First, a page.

The Negroni — a straight-forward mix of gin, Campari, and sweet vermouth — is one of those drinks that any self respecting bartender knows how to make whether it’s on the menu or not. It’s a go-to cocktail for those precious hours between work and dinner, an Italian import that’s as popular as pizza and, in some circles, as prevalent as pepperoni.
The cocktail turns 100 in 2019 (at least according to the most widely accepted origin story), and the centenarian is peaking in its old age in the US. Once something solely made by bartenders, for bartenders, the Negroni is now part of the common drinker’s lexicon. There’s even an entire week in June dedicated to the Negroni called Negroni Week. More than 12,000 bars are participating in 2019, and the event has raised nearly $2 million for charitable causes since starting in 2013.
With this popularity in the US has come change to the cocktail that started it all. It’s no longer surprising to see on cocktail menus barrel-aged Negronis, Negronis made with coffee, and Negronis that swap in mezcal, Scotch, sloe gin, or any other spirit the bartender feels like.
But the original Negroni has a level of Italian chic that’s on par with Italian exports like Prada, Versace, and Armani. “For Italy, Negronis are a part of their history and culture,” says Anne Louise Marquis, national portfolio brand ambassador for Campari America. “The Negroni cocktail is imbedded within the Italian lifestyle, and it’s iconic status is celebrated and loved.”
Italians like simple classics that let the ingredients shine, Marquis adds, like a Negroni made solely with Campari, sweet vermouth, and gin. An orange garnish is the final touch. “In Italy, the sign of a great bartender is how well they can execute a classic.”
How the Negroni took over America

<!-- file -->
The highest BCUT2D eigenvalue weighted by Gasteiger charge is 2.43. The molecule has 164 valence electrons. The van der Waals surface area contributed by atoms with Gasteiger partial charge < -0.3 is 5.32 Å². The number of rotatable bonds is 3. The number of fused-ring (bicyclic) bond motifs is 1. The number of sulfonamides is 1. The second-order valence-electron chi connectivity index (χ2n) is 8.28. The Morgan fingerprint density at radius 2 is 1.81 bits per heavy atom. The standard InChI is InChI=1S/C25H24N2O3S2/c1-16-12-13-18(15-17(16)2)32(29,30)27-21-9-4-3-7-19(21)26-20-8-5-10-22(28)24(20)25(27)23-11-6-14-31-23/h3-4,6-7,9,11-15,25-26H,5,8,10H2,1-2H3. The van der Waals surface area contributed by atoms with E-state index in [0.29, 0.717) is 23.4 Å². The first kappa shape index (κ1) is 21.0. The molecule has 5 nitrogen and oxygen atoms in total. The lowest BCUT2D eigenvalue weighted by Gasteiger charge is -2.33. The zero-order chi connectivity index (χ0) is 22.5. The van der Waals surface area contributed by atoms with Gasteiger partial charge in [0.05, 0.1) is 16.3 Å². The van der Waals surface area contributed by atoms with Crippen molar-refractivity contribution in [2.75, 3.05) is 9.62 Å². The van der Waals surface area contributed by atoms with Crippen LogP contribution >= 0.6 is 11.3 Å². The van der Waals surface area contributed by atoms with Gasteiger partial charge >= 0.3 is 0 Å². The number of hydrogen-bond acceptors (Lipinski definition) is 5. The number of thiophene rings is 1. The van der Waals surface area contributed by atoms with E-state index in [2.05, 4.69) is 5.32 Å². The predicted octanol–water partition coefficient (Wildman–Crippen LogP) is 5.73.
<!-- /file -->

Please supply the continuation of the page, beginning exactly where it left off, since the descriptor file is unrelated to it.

Most cocktail origin stories — take the Margarita, for example — are murky at best. The Negroni is not most cocktails. Bartender and drink historian Luca Picchi writes of the famous formulation in his book Negroni Cocktail: An Italian Legend. The story goes that a Florentine Count named Camillo Negroni walked into a bar in Florence called Casoni and asked for an Americano, a cocktail made with vermouth, bitters, and soda. He asked the bartender, Fosco Scarselli, to fortify his drink with some gin. This fortification sealed the deal and led to the modern Negroni.
(A less common theory is that it was created in Senegal in 1870 by General Pascal Olivier Comte de Negroni, as noted by the New York Times.)
Widespread written documentation of the Negroni doesn’t pop up until 1947, cocktail writer and historian David Wondrich writes in The Daily Beast. The ruling Fascist party banned the word cocktail, so the slow spread of the Negroni was more a problem of drinking styles and disastrous politics than of taste. Negronis and variations on the drink found a brief home in Paris during the 1920s thanks to Campari marketing events, but Negronis really took off in the years following World War II.